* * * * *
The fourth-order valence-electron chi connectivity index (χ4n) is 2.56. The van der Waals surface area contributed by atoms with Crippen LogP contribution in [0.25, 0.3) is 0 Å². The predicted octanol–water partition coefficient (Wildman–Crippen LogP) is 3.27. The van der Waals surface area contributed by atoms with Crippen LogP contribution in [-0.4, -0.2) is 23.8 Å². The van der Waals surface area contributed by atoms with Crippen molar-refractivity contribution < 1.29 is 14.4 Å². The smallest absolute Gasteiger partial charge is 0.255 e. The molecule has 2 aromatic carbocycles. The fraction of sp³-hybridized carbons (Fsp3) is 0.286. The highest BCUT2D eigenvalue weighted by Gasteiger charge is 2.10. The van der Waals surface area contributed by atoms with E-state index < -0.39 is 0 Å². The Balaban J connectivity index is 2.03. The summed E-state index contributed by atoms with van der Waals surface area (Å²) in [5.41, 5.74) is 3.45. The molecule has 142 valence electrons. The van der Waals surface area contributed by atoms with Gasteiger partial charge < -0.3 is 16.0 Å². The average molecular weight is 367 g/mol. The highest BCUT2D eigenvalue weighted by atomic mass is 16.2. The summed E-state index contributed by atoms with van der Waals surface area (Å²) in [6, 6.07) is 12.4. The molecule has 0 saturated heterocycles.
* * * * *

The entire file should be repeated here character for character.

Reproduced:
The fourth-order valence-electron chi connectivity index (χ4n) is 2.56. The van der Waals surface area contributed by atoms with Crippen LogP contribution in [0.25, 0.3) is 0 Å². The predicted octanol–water partition coefficient (Wildman–Crippen LogP) is 3.27. The van der Waals surface area contributed by atoms with Crippen LogP contribution in [-0.4, -0.2) is 23.8 Å². The van der Waals surface area contributed by atoms with Crippen molar-refractivity contribution < 1.29 is 14.4 Å². The smallest absolute Gasteiger partial charge is 0.255 e. The molecule has 2 aromatic carbocycles. The fraction of sp³-hybridized carbons (Fsp3) is 0.286. The highest BCUT2D eigenvalue weighted by Gasteiger charge is 2.10. The van der Waals surface area contributed by atoms with E-state index < -0.39 is 0 Å². The Balaban J connectivity index is 2.03. The summed E-state index contributed by atoms with van der Waals surface area (Å²) in [5.41, 5.74) is 3.45. The molecule has 142 valence electrons. The van der Waals surface area contributed by atoms with Gasteiger partial charge < -0.3 is 16.0 Å². The average molecular weight is 367 g/mol. The highest BCUT2D eigenvalue weighted by atomic mass is 16.2. The summed E-state index contributed by atoms with van der Waals surface area (Å²) in [6, 6.07) is 12.4. The molecule has 0 saturated heterocycles.